‘Subtle and uncanny’ … Self-Portrait at the Window, Paris by Dora Maar. Photograph: Image courtesy the artist s estate and Huxley-Parlour

A recent show of the French artist’s 1930s artwork forecasts her move towards surrealism and establishes her place as a central character of modernism

Hotel Facade from Above, Paris, circa 1935

A recent show offers an up-close look at Maar’s early photography interests and her fascination with the subtly unsettling via works produced during the 1930s. The performance foreshadows her subsequent plunge into surrealism, for which she is now well-known. The Huxley-Parlour gallery in London is showing Contact Prints until November 19th. All images courtesy of Huxley-Parlour and Dora Maar/the artist’s estate.

Self-Portrait at the Window, Paris, c 1935

A young Maar took the bulk of the artwork in the exhibition. She was born in 1907 and attended the École des Beaux-Arts before transferring to the Académie Julian in Paris, which at the time was exceptional in that it provided equal educational opportunities for men and women. Maar’s work demonstrates the influence of Henri Cartier-Bresson and Jacqueline Lamba, whose “decisive moment” photography emphasized the significance of location, context, and movement in photographic composition.

Menagerie and Aquarium (Geese, Ostriches, Giraffes and Fish), c 1935

Maar used a portable Rolleiflex camera to capture shots, and because of its mobility, she was able to do so swiftly and without difficulty. While surrealist thinkers like André Breton wrote surrealist texts examining the uncanny quality of cosmopolitan living and its relationship to the psychogeography of the m, surrealist photographers such as Eugène Atget and, later, Brassa, capitalized on the eeriness of empty, Parisian streets to create surreal compositions.

Jacqueline Lamba Stretched Out on the Grass, 1934

a close-up look of Jacqueline Lamba, the wife of surrealist movement pioneer André Breton. In the 1920s, Lamba and Maar became friends during art school and stayed close throughout their careers. After reading Breton’s works, Lamba got attracted by surrealism. Maar was the one to advise that Lamba meet members of the movement at the Café de la Place Blanche in Paris. Lamba looks to be buried in her own thoughts, possibly even sleeping, since her head is cocked to one side.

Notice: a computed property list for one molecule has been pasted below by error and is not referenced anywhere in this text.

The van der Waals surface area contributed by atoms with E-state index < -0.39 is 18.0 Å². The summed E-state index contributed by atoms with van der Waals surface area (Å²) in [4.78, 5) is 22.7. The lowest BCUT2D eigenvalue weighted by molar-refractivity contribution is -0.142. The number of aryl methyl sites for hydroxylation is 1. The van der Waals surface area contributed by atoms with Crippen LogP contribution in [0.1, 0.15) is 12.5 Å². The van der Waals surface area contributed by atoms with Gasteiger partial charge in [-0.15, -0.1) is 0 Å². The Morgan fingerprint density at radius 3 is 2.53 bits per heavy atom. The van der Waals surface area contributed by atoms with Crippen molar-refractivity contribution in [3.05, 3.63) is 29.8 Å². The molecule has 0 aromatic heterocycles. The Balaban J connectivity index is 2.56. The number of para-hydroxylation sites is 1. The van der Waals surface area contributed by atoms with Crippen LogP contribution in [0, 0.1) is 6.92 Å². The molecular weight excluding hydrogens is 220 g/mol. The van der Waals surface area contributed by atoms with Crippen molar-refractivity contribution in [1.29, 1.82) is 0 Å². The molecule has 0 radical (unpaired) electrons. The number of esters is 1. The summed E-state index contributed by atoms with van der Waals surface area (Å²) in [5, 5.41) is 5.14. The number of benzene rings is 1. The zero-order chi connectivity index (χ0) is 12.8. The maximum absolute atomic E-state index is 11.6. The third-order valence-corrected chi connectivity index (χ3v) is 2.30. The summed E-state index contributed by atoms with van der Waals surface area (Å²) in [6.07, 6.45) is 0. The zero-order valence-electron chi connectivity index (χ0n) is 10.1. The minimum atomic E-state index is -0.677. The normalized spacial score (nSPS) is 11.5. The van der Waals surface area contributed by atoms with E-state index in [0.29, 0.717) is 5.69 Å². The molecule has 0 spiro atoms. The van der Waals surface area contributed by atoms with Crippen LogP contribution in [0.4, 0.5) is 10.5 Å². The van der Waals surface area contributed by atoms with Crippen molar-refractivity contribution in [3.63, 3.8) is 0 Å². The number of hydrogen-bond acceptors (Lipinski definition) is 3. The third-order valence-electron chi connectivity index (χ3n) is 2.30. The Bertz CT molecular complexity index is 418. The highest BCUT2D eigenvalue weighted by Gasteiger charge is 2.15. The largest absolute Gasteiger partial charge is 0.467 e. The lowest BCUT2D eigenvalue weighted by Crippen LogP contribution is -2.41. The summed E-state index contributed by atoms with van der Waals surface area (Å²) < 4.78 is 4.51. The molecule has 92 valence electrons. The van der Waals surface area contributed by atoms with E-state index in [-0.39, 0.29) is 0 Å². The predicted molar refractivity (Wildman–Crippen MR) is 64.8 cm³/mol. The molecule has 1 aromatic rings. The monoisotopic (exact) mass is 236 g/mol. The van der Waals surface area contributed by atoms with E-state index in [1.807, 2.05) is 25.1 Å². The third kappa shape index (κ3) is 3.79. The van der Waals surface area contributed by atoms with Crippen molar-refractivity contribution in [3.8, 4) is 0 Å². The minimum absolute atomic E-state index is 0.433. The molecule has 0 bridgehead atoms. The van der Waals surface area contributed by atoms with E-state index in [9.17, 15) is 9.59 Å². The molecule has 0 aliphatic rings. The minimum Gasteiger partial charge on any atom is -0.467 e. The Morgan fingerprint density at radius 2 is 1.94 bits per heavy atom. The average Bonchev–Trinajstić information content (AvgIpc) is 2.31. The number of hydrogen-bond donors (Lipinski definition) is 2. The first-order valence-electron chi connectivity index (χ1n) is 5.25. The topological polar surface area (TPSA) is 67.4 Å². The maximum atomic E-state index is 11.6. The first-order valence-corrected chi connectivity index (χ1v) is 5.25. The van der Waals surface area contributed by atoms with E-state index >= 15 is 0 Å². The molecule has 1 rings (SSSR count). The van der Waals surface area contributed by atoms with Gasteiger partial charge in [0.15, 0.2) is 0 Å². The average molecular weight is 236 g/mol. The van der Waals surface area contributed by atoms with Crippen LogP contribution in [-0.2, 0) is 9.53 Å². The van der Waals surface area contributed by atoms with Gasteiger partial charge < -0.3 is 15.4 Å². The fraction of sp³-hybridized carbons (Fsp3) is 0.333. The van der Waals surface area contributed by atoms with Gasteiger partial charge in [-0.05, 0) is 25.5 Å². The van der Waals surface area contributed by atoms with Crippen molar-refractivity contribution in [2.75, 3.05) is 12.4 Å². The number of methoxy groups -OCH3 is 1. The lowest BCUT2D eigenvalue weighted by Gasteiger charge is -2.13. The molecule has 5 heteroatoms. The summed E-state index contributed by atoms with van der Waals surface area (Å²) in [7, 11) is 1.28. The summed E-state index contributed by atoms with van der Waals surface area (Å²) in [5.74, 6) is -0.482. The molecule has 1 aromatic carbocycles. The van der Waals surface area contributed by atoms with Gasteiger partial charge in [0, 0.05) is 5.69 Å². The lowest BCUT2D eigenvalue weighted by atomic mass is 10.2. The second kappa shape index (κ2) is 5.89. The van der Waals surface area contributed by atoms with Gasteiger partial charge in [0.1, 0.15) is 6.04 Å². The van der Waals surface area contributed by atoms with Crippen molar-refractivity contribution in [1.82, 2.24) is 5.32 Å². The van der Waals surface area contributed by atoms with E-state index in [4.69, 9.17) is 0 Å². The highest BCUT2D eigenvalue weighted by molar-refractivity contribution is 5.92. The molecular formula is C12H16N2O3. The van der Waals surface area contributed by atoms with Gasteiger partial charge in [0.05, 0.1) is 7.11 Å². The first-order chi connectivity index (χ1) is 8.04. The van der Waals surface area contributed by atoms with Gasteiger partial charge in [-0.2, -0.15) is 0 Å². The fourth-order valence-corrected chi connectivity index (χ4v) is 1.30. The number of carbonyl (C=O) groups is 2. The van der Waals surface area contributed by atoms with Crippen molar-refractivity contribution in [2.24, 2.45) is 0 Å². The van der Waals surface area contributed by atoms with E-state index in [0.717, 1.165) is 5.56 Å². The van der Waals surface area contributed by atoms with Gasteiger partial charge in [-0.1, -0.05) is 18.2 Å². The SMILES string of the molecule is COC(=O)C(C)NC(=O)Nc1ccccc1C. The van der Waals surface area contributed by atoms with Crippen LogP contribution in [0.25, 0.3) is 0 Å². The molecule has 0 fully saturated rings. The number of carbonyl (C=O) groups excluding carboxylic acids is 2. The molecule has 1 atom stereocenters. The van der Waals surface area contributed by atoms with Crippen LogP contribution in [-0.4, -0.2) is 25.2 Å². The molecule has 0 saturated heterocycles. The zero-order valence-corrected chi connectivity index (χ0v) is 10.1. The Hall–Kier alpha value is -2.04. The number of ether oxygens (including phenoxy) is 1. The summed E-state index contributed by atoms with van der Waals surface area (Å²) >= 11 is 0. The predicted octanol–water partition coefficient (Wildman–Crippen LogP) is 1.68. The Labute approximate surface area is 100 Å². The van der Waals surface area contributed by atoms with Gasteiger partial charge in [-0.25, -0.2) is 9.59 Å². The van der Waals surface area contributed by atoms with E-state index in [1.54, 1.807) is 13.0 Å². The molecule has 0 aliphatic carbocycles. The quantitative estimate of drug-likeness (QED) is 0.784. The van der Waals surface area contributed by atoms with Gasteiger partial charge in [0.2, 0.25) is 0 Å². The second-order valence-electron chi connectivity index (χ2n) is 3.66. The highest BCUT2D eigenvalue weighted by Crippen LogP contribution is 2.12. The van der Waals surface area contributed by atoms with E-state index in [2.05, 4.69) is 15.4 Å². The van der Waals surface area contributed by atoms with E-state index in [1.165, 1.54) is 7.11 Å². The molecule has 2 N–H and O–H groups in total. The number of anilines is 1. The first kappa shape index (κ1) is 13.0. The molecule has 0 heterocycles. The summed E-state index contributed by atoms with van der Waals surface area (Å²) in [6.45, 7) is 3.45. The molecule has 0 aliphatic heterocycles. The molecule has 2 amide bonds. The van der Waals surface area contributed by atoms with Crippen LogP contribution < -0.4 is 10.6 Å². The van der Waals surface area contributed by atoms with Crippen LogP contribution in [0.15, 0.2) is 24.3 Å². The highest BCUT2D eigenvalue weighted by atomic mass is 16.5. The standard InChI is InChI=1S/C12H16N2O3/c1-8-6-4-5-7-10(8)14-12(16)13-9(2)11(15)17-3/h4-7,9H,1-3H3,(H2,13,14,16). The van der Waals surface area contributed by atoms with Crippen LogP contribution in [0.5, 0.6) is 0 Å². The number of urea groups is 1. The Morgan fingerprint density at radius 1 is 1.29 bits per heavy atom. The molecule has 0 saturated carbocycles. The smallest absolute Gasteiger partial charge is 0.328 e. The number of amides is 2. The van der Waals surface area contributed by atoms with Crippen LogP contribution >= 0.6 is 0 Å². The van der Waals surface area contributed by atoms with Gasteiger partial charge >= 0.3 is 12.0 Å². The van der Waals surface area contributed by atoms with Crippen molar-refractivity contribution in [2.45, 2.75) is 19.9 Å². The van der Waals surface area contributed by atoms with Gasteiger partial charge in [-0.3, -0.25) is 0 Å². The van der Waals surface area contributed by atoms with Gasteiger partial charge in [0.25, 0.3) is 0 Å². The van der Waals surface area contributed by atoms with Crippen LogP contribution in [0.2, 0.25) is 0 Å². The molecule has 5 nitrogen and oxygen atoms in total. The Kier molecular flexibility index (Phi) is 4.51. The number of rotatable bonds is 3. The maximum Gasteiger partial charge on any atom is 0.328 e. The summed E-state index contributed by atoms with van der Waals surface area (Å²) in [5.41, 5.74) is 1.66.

Rosemonde Wilms in Pablo Picasso’s Room at the Hotel Vaste Horizon, Mougins, summer 1937

Along with Man Ray, Lee Miller, Paul Éluard, Pablo Picasso, and other surrealists, Rosemonde R. Wilms was an essential member of Maar’s group of friends. Wilms, who was both a journalist and the daughter of Russian dramatist Vsevolod Meyerhold, often contributed to La République, Candide, and L’Intransigeant. Additionally, she posed for Man Ray.

Pablo Picasso Painting the Backdrop for the Play 14th of July by Romain Rolland, 1936

Picasso is shown in this image working on the stage background for Romain Rolland’s play Le Juillet 14 at his Rue des Grands-Augustins studio in Paris. French playwright, dramatist, and mystic Rolland earned the Nobel Prize in literature in 1915 for his popularist staging of plays. Maar often captured Picasso in action; her images of Guernica (1937) in progress are famous for their understanding of the composition of the piece.

Kazbek, Picasso’s Dog, Paris, c 1940

Picasso was later instructed by Maar in fundamental photography techniques including the cliché verre (glass plate) technique.

Roofs (Notre-Dame and the Pantheon in the Distance), c 1935

A surrealist oscillation between the mundane and the bizarre may be seen in the Contact Prints book. Maar’s photography is indiscriminate, focusing on silent, hidden detail and including empty Parisian rooftops, chance encounters, and sun-dappled bodies of open water.

Ray of Light Falling in a Bath, c 1935

In Maar’s work, found items and interesting juxtapositions of the ordinary are drawn to the surrealist style, which would later influence her more experimental photomontage. Maar and her colleagues assessed film negatives by making sheets of contact prints before choosing which images to reproduce in the darkroom.

Savoie Cat, c 1935

Conceptually, the contact print offers a close look into Maar’s creative process at a transitional period between editing, selection, and printing. The pieces are also immediately available in terms of their physical form; each two-by-two-inch print is the same size as the film negative itself.

Thanks to The Guardian whose reporting provided the original basis for this story.